Rosewall - An aesthetically beautiful and deceptive game. Probably the most consistent execution ever, other than Borg.

    Borg - The speed, athleticism, power and consistency were superhuman.

    Connors - The ultimate tennis warrior. Amazing depth, power and consistency from the ground.

    McEnroe - At his peak, it seemed like he could beat anyone with his left hand while eating a ham sandwitch with his right hand.
     
    Last edited: Jul 27, 2012
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  10. jrepac

    jrepac Professional

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    great list; love the McEnroe quote....he was simply amazing and he made it look oh so easy....
     
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  11. Devilito

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    Agassi
    Courier
    Korda
    Pioline
    Lendl
    Becker
     
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  12. pc1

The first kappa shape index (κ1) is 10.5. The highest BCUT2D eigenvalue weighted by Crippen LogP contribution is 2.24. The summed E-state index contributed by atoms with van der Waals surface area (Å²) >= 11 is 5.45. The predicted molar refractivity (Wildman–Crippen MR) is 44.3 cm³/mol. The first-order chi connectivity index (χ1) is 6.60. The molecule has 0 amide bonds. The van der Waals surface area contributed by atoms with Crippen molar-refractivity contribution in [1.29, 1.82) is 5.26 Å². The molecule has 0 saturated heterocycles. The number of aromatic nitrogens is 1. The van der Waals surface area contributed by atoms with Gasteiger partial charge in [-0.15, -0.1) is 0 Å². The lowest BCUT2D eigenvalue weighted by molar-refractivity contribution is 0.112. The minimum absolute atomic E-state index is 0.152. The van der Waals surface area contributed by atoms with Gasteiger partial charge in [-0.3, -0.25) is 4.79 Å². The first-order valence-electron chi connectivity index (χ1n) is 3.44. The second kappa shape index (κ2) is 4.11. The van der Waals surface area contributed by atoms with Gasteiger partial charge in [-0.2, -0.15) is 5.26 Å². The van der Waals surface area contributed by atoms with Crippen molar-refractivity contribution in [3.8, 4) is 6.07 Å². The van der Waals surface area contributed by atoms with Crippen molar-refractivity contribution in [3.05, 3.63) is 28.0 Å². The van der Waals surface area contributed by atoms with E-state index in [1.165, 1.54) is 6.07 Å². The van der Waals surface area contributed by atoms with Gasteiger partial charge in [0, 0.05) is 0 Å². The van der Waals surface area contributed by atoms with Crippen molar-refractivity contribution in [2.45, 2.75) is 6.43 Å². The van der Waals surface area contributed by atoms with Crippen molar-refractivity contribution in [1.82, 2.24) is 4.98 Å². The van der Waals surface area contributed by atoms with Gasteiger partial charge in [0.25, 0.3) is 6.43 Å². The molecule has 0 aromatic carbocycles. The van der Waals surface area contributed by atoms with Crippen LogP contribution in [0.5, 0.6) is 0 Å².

pc1 Legend

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    The bolded part is a great line. :) How true.
     
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  13. BTURNER

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    The artists: McEnroe, Leconte, Goolagong, Santoro, Federer,Mecir
    The clinicians: Evert, Connors, Lendl, Wilander, Hingis
    The athletes: Navatilova, Graf, Becker, Serena, sampras, edberg.
     
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  14. jaggy

    jaggy G.O.A.T.

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    Leconte, Santoro, Gene Mayer, Krishnan
     
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  15. BrooklynNY

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    Sampras, Federer, Korda, Corretja
     
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  16. AlfaAce

    AlfaAce Rookie

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    I agree. What has happened to today's tennis... especially the S/V player?!?!
     
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  17. DolgoSantoro

    DolgoSantoro Professional

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    Agassi
    Santoro
    Edberg
    Borg
    Dolgopolov
    Federer
    McEnroe
     
    Last edited: Jul 27, 2012
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  18. Mustard

    Mustard Talk Tennis Guru

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    Players I love to watch:

    Thomas Muster
    Rafael Nadal
    Goran Ivanisevic
    Pancho Gonzales
    Rod Laver
    Jimmy Connors
    Guillermo Vilas